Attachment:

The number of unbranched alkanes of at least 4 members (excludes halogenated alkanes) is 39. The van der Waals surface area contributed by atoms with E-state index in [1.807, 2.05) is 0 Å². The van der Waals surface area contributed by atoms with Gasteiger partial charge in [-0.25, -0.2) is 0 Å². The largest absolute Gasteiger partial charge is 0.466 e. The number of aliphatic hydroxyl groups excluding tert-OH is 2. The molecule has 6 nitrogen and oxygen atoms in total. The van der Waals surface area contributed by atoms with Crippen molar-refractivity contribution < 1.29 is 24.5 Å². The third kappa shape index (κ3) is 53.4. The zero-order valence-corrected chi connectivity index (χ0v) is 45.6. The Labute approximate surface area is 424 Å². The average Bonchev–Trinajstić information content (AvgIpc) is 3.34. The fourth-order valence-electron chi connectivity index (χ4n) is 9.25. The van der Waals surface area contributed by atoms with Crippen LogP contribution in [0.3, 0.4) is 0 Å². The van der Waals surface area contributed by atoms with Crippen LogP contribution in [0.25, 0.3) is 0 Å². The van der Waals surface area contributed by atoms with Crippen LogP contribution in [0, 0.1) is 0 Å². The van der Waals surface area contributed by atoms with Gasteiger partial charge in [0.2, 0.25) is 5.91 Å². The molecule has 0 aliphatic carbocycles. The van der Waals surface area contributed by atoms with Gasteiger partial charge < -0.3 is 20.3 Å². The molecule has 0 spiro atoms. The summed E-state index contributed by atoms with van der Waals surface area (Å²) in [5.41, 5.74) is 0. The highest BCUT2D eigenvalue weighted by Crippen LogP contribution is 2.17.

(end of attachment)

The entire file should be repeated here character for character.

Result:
The number of unbranched alkanes of at least 4 members (excludes halogenated alkanes) is 39. The van der Waals surface area contributed by atoms with E-state index in [1.807, 2.05) is 0 Å². The van der Waals surface area contributed by atoms with Gasteiger partial charge in [-0.25, -0.2) is 0 Å². The largest absolute Gasteiger partial charge is 0.466 e. The number of aliphatic hydroxyl groups excluding tert-OH is 2. The molecule has 6 nitrogen and oxygen atoms in total. The van der Waals surface area contributed by atoms with Crippen molar-refractivity contribution < 1.29 is 24.5 Å². The third kappa shape index (κ3) is 53.4. The zero-order valence-corrected chi connectivity index (χ0v) is 45.6. The Labute approximate surface area is 424 Å². The average Bonchev–Trinajstić information content (AvgIpc) is 3.34. The fourth-order valence-electron chi connectivity index (χ4n) is 9.25. The van der Waals surface area contributed by atoms with Crippen LogP contribution in [0.3, 0.4) is 0 Å². The van der Waals surface area contributed by atoms with Crippen LogP contribution in [0.25, 0.3) is 0 Å². The van der Waals surface area contributed by atoms with Crippen LogP contribution in [0, 0.1) is 0 Å². The van der Waals surface area contributed by atoms with Gasteiger partial charge in [0.2, 0.25) is 5.91 Å². The molecule has 0 aliphatic carbocycles. The van der Waals surface area contributed by atoms with Gasteiger partial charge < -0.3 is 20.3 Å². The molecule has 0 spiro atoms. The summed E-state index contributed by atoms with van der Waals surface area (Å²) in [5.41, 5.74) is 0. The highest BCUT2D eigenvalue weighted by Crippen LogP contribution is 2.17.